By Jorge L. Contreras
In 2009, the American Civil Liberties Union (ACLU) launched a unique lawsuit against Myriad Genetics, challenging fifteen claims of seven patents covering various aspects of the BRCA1/2 genes and their use in diagnosing risk for breast and ovarian cancer. In mounting this case, the ACLU assembled a coalition of lawyers, scientists, counselors, patients and advocates in an unprecedented challenge not only to one company’s patents, but the entire practice of gene patenting in America. And, against the odds, they won. In 2013, the U.S. Supreme Court ruled in Association for Molecular Pathology v. Myriad Genetics that naturally occurring DNA sequences are not patentable, a ruling that has had repercussions throughout the scientific community and the biotechnology industry.
In The Genome Defense: Inside the Epic Legal Battle to Determine Who Owns Your DNA (New York: Hachette/Algonquin, 2021), I describe the long road that led to this unlikely Supreme Court victory. It began in 2003 when the ACLU hired its first science advisor, a Berkeley-based cellist and non-profit organizer named Tania Simoncelli. At the ACLU, Simoncelli’s job was to identify science-related issues that the ACLU could do something about, from DNA fingerprinting to functional MRI brain imaging. A couple of years into the role, Simoncelli mentioned gene patenting to Chris Hansen, a veteran ACLU litigator who had been involved in cases covering mental health to school desegregation to online porn. At first, Hansen didn’t believe her. How could a company patent something inside the human body? But Simoncelli persisted, showing him articles and statistics demonstrating that, by 2005, more than 20% of the human genome was covered by patents. The realization led to Hansen’s oft-quoted exclamation, “Who can we sue?”
With the assistance of law professor Lori Andrews, who had lost an earlier lawsuit concerning patents covering the gene associated with Canavan’s Disease, and patent-busting attorney Dan Ravicher, who founded the non-profit Public Patent Foundation, Hansen and Simoncelli set out to convince the ACLU that bringing a patent lawsuit was within the 100-year old organization’s remit. To do this, they had to find the right patents to challenge. With input from a range of scientific and medical experts, they settled on Myriad Genetics and its patents claiming the BRCA1 and BRCA2 genes, variants of which can elevate a woman’s lifetime risk of breast and ovarian cancer by 8-10 times. Myriad leveraged its patents, issued from the mid- to late-1990s, to lock up the market for BRCA testing and charged more than $3,000 to run a diagnostic test that, at first, most insurance carriers did not cover. As a result, many women were unable to obtain testing that could, literally, save their lives. The injustice of this situation led the ACLU’s Women’s Rights Project, founded in the 1970s by Ruth Bader Ginsburg, to get involved in the case. One of its newest attorneys, Sandra Park, became a key player in the lawsuit that the ACLU and PubPat finally brought in 2009.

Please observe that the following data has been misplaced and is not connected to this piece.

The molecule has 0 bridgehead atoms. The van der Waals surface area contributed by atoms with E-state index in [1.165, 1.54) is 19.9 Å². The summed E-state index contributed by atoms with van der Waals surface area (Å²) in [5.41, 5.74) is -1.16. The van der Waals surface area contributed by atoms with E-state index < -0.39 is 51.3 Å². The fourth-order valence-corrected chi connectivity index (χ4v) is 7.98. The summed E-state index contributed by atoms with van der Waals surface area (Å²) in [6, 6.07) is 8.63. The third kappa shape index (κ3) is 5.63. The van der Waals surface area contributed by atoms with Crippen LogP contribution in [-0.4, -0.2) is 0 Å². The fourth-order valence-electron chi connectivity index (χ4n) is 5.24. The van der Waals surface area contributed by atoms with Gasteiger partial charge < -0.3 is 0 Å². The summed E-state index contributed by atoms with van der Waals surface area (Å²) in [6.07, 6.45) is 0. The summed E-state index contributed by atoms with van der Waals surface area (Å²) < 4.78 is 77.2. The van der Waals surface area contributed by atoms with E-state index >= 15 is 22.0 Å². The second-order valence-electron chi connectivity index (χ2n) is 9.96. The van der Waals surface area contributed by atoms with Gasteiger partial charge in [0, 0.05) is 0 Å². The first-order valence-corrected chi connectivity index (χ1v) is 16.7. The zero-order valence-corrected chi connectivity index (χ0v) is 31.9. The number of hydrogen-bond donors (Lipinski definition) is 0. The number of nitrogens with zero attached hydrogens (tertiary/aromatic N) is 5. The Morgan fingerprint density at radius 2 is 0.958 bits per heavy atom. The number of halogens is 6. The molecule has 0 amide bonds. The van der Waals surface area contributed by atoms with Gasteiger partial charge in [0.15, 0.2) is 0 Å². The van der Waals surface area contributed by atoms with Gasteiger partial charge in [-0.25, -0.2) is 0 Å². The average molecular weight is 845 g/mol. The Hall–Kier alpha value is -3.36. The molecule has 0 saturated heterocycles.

The litigation was lengthy and complex. Myriad hired Jones Day, one of the nation’s largest and most formidable law firms. They were joined by the Patent Office itself, which sought to defend not only Myriad’s patents, but its longstanding practice of allowing the discoverer of a gene to patent it as a new “composition of matter.” The plaintiffs argued that human genes, even when removed from the body, are not new compositions of matter, like polymers or metallic alloys, but products of nature, ineligible for patent protection.
The case attracted significant media attention, including segments on Today and 60 Minutes, as well as a steady stream of vituperative blog posts from the patent and biotech communities. A-list celebrities like novelist-producer Michael Crichton and actress Angelina Jolie weighed in, as did several members of Congress and Nobel laureates. But even more happened behind the scenes inside the executive agencies and offices of the Obama Administration. Here, the Patent Office and the National Institutes of Health led opposing factions in an internal struggle that ultimately led the Solicitor General to enter the case on the side of the plaintiffs, arguing that naturally occurring DNA sequences were not eligible for patent protection.
In litigating the case, the parties experienced multiple reversals and upsets, with public opinion and other cases proceeding alongside theirs appearing to have as large an effect on the outcome as the arguments made in the briefs. Myriad is not only an influential patent law decision, but a unique episode in American jurisprudence. It offers important lessons in how the law is made and how it can be changed, and how both individual determination and skill, combined with sheer luck, can alter the course of history.
The Petrie-Flom Center will host a discussion of The Genome Defense on October 20, 2021, featuring the author in conversation with Professors Glenn Cohen (Harvard Law School), Jonathan Kahn (Northeastern University), and Jessica Silbey (Boston University). A recording will be available after the event.
Jorge Contreras is a Professor at the S.J. Quinney College of Law, Department of Human Genetics, University of Utah School of Medicine.